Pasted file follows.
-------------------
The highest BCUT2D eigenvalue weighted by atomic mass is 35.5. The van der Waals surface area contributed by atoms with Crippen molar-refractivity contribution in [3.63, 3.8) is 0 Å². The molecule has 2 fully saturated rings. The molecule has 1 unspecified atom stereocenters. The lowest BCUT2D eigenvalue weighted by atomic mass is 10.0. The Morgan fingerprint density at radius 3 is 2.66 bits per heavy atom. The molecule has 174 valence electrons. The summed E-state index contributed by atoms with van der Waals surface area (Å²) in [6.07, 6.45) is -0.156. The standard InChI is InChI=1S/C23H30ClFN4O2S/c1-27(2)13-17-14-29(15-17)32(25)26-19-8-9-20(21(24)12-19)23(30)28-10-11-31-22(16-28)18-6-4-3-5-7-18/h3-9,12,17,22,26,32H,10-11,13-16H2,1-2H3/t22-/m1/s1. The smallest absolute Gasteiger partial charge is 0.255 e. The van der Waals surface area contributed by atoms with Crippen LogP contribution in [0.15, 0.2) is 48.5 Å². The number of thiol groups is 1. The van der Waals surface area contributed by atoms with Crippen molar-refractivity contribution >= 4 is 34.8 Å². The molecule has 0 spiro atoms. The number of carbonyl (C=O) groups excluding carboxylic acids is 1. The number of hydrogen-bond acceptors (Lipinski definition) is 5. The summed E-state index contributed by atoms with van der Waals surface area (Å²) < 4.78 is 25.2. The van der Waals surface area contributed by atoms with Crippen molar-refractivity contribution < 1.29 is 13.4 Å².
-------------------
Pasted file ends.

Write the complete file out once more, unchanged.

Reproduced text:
The highest BCUT2D eigenvalue weighted by atomic mass is 35.5. The van der Waals surface area contributed by atoms with Crippen molar-refractivity contribution in [3.63, 3.8) is 0 Å². The molecule has 2 fully saturated rings. The molecule has 1 unspecified atom stereocenters. The lowest BCUT2D eigenvalue weighted by atomic mass is 10.0. The Morgan fingerprint density at radius 3 is 2.66 bits per heavy atom. The molecule has 174 valence electrons. The summed E-state index contributed by atoms with van der Waals surface area (Å²) in [6.07, 6.45) is -0.156. The standard InChI is InChI=1S/C23H30ClFN4O2S/c1-27(2)13-17-14-29(15-17)32(25)26-19-8-9-20(21(24)12-19)23(30)28-10-11-31-22(16-28)18-6-4-3-5-7-18/h3-9,12,17,22,26,32H,10-11,13-16H2,1-2H3/t22-/m1/s1. The smallest absolute Gasteiger partial charge is 0.255 e. The van der Waals surface area contributed by atoms with Crippen LogP contribution in [0.15, 0.2) is 48.5 Å². The number of thiol groups is 1. The van der Waals surface area contributed by atoms with Crippen molar-refractivity contribution >= 4 is 34.8 Å². The molecule has 0 spiro atoms. The number of carbonyl (C=O) groups excluding carboxylic acids is 1. The number of hydrogen-bond acceptors (Lipinski definition) is 5. The summed E-state index contributed by atoms with van der Waals surface area (Å²) < 4.78 is 25.2. The van der Waals surface area contributed by atoms with Crippen molar-refractivity contribution < 1.29 is 13.4 Å².